The fifth day of Christmas – sourcing /hedging strategies for precious metals

We have looked at our procurement strategy with respect to our annual purchase of five gold rings and the summary findings are given here.

The gold market is one of the most volatile of the commodity markets, but unlike edible commodities it is not driven by weather patterns, crop failures, etc. Rather it is heavily influenced by world economic events and the prospects for other asset classes – stocks and shares, bonds, property etc. Most significantly, gold is seen as a hedge against loss of value in paper (fiat) currencies, so the prospects for inflation strongly affect the gold price.

As a globally traded commodity, we also have various options in terms of hedging our future purchases. If we want to lock in prices for our annual requirement (or for longer), we can purchase gold futures – the option to buy in the future at an agreed price. (As gold is traded in dollars, that would bring issues of currency risk as well of course). We could also look at proxies for actual physical gold – buying shares in gold mining firms for instance, whose shares tend to rise when he gold price rises.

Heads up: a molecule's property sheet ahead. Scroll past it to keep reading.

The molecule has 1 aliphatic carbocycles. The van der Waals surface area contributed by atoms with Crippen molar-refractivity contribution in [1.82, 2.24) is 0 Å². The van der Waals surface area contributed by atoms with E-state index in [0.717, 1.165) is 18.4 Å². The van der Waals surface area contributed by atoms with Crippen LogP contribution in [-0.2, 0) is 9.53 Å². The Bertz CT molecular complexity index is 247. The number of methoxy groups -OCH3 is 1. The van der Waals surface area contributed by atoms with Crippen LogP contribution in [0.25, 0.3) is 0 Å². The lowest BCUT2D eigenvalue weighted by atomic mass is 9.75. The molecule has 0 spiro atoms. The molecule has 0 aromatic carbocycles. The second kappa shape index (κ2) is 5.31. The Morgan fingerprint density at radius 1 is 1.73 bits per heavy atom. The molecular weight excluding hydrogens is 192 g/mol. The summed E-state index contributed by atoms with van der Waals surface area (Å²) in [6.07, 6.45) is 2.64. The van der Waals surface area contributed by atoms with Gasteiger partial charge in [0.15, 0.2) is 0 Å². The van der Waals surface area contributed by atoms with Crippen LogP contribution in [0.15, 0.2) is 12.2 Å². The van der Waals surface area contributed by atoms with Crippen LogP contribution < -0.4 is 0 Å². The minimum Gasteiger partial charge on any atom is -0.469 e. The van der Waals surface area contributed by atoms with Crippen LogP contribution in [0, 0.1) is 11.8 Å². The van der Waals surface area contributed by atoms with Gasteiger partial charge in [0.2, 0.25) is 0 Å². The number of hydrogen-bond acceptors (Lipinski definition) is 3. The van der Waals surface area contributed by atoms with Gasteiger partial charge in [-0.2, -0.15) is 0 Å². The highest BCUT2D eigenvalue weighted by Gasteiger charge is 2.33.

However, if we feel we can beat the markets by clever trading, we should probably give up our core business and become full time gold traders!  Given that, I suggest two simple alternative strategies:

1. Lock in our annual requirement through forward buying at the beginning of the year so at least for budgetary purposes we know where we are.

2. Buy at regular intervals through the year – so buy one gold ring every ten weeks – which  is likely to mean we buy at something close to market prices over the year.

In terms of risk, the first option carries the risk that we buy badly against the market; but takes away our planning / budget risk. The second option means we take the risk of market movement, and of budgeting uncertainty – but we should buy at around market price.

Unfortunately, there is no risk free option....!

Peter

 

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